Elected officials and financial analysts have been expressing concerns that China’s currency, the yuan, could become the world’s reserve currency, replacing the American dollar as the go-to currency when seeking out a safer haven of assets like U.S. Treasurys or American real estate. In response to Russia’s invasion into Ukraine last weekend, the United States and a number of its European allies announced an initiative to remove certain banks from the Society for Worldwide Interbank Financial Telecommunication, a financial communications network used by 11,000 financial institutions in 200 countries for the movement of financial transactions. The United States, as a leader of the effort, hopes to hasten Russia’s withdrawal from Ukraine by making it very expensive for Russia to maintain a military presence in the country.
It’s not like Russia has been opting for staying in reactive mode to such a move. Russia and the rest of the world watched as the United States was able to persuade other SWIFT members to give Iran the boot.
Russia has a number of alternatives, albeit slower in today’s world of digital communications including telex, phone, and email. Russia also has the Structured Financial Messaging Solution, a communications system similar to SWIFT but used inside the country.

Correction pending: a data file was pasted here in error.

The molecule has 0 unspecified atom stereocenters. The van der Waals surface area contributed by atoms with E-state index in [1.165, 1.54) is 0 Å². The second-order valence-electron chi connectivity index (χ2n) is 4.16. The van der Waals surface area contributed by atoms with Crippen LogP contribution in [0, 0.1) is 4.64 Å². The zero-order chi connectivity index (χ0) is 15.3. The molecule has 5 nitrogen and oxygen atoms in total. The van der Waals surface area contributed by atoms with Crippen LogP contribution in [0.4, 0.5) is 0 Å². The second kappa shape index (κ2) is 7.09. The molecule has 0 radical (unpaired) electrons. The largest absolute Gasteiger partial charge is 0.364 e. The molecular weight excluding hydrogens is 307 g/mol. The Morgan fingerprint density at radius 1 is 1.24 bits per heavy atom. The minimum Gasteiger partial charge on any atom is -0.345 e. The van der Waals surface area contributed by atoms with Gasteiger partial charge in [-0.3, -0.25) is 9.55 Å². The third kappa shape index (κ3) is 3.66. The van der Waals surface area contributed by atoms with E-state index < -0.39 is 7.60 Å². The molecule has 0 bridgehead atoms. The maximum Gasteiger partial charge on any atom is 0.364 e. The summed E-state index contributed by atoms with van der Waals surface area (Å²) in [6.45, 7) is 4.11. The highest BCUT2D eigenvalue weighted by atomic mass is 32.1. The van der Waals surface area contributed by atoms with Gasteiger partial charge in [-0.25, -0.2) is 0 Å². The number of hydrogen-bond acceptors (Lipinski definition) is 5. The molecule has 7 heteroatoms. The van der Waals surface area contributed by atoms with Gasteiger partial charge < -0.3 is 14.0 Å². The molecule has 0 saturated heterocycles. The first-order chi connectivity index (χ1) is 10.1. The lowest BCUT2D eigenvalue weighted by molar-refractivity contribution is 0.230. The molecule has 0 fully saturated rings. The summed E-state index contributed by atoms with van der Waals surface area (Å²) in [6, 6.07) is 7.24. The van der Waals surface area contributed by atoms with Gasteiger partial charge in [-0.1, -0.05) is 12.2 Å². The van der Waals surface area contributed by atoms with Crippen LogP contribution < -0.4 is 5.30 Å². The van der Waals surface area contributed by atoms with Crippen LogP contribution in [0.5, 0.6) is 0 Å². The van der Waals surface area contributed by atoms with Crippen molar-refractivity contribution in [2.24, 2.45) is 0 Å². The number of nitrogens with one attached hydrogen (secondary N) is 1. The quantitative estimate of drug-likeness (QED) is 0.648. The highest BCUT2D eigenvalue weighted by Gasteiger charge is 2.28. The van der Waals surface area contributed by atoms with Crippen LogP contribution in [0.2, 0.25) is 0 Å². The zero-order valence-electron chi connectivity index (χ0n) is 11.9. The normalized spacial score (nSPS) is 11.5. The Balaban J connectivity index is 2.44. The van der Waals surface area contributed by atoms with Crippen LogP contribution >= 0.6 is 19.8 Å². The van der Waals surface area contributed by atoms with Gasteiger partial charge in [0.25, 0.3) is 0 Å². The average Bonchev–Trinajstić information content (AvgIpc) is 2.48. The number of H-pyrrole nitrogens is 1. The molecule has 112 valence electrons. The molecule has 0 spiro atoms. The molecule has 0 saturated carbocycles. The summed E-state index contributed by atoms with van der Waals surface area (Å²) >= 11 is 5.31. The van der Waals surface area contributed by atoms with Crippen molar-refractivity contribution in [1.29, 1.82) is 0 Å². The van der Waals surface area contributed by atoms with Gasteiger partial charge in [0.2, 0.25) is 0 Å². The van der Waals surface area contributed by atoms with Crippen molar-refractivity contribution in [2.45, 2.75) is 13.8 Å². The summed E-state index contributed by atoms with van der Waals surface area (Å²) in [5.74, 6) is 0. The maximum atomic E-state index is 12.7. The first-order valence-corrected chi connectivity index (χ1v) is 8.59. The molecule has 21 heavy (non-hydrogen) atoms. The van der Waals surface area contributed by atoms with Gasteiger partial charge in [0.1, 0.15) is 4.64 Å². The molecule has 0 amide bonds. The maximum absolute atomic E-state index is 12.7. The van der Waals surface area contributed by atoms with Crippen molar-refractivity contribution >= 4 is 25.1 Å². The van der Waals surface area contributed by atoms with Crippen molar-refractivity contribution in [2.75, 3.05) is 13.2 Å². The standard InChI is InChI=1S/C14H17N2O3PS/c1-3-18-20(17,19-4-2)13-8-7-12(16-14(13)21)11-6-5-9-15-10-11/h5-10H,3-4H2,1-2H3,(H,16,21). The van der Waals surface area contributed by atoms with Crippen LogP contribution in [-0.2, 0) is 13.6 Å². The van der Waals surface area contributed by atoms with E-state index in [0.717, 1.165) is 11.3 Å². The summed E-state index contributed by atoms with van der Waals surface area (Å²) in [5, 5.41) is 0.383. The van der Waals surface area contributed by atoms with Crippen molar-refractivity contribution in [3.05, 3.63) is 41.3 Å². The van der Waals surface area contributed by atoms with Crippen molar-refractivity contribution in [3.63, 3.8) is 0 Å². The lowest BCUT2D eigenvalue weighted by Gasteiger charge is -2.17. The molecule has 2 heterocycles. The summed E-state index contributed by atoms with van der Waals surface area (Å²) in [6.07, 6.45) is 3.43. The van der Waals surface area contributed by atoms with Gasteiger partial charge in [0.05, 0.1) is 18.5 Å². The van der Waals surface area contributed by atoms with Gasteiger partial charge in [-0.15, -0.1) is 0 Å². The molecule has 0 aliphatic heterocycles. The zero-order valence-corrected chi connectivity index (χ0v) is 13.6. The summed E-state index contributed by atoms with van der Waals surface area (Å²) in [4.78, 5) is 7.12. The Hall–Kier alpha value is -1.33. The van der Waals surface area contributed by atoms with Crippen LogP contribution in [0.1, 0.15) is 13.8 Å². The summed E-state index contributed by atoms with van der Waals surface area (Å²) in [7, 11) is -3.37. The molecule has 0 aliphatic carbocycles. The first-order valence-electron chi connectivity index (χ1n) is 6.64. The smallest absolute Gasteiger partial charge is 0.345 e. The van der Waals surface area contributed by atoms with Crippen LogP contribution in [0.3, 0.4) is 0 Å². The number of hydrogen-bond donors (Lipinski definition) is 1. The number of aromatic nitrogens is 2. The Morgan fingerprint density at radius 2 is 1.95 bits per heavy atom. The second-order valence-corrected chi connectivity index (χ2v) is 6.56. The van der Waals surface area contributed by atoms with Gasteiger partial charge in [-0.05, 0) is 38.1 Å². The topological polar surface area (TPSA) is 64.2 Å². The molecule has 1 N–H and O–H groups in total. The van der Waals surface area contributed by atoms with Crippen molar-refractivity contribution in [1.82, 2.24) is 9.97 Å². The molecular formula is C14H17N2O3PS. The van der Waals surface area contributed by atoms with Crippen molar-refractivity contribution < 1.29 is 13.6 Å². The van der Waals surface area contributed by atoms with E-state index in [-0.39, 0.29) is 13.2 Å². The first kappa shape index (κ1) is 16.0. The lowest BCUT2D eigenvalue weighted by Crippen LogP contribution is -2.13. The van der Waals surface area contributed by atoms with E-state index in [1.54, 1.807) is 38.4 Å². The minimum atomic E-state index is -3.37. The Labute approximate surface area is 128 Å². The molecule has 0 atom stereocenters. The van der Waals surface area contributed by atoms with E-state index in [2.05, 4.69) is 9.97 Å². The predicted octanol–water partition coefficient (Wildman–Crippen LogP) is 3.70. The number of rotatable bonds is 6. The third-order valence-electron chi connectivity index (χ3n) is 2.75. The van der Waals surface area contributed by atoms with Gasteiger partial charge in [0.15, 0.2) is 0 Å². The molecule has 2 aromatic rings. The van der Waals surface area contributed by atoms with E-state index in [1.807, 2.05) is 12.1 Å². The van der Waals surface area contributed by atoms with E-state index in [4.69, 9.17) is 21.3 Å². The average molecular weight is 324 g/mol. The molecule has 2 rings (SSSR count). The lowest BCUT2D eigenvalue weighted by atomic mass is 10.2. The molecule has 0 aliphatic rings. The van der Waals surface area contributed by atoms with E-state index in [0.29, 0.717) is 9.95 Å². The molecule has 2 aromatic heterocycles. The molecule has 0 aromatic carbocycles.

But what about cross-border payments? SWIFT connected Russian banks to 11,000 other financial institutions in 200 countries. SFMS is not comparable. But suppose Russia was amenable to pricing and selling its oil in yuan versus rubles? That would facilitate the use of a neighbors cross-border payments system–CIPS.
CIPS, the Cross Border Interbank Payments System, facilitates international payments for the People’s Republic of China. Twenty three Russian banks are already connected to the network, connecting these banks with between 1,189 and 1,253 financial institutions in over 100 countries.
And I should mention that the world’s second largest country, India, is also exploring a cross border financial communications network where Russia could be incentivized to circumvent SWIFT by importing more India goods.
Politically, an aggressive move to implement these alternatives to SWIFT could serve to weaken President Biden’s weaponized finance option. If Russia is able to sell oil priced in yuan and China is able to persuade more countries to use yuan for payment of exports, Mr Biden may have to convince his “coalition of the willing” to put boots on the ground to end Mr Putin’s “war of choice.” Mr Biden would also be the president who governed during the dollar’s fall from reserve currency grace.